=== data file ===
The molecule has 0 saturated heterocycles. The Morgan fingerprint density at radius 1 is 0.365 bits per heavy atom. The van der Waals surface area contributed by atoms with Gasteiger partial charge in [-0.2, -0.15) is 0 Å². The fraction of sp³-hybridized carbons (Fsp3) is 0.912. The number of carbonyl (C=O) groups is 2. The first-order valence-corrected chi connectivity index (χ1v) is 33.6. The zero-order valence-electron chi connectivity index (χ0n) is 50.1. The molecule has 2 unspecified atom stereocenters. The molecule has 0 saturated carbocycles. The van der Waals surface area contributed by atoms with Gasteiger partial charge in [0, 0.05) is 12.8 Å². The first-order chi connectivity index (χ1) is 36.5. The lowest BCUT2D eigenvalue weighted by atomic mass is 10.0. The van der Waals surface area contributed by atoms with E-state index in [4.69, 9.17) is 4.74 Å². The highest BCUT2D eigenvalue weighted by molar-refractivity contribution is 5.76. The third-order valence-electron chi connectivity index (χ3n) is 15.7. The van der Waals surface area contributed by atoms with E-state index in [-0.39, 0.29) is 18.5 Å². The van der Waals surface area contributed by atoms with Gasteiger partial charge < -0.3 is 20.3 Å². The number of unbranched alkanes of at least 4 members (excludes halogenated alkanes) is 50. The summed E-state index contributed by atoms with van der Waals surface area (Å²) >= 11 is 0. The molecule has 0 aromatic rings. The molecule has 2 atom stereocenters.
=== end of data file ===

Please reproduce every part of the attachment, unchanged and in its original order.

The molecule has 0 saturated heterocycles. The Morgan fingerprint density at radius 1 is 0.365 bits per heavy atom. The van der Waals surface area contributed by atoms with Gasteiger partial charge in [-0.2, -0.15) is 0 Å². The fraction of sp³-hybridized carbons (Fsp3) is 0.912. The number of carbonyl (C=O) groups is 2. The first-order valence-corrected chi connectivity index (χ1v) is 33.6. The zero-order valence-electron chi connectivity index (χ0n) is 50.1. The molecule has 2 unspecified atom stereocenters. The molecule has 0 saturated carbocycles. The van der Waals surface area contributed by atoms with Gasteiger partial charge in [0, 0.05) is 12.8 Å². The first-order chi connectivity index (χ1) is 36.5. The lowest BCUT2D eigenvalue weighted by atomic mass is 10.0. The van der Waals surface area contributed by atoms with E-state index in [4.69, 9.17) is 4.74 Å². The highest BCUT2D eigenvalue weighted by molar-refractivity contribution is 5.76. The third-order valence-electron chi connectivity index (χ3n) is 15.7. The van der Waals surface area contributed by atoms with E-state index in [-0.39, 0.29) is 18.5 Å². The van der Waals surface area contributed by atoms with Gasteiger partial charge < -0.3 is 20.3 Å². The number of unbranched alkanes of at least 4 members (excludes halogenated alkanes) is 50. The summed E-state index contributed by atoms with van der Waals surface area (Å²) >= 11 is 0. The molecule has 0 aromatic rings. The molecule has 2 atom stereocenters.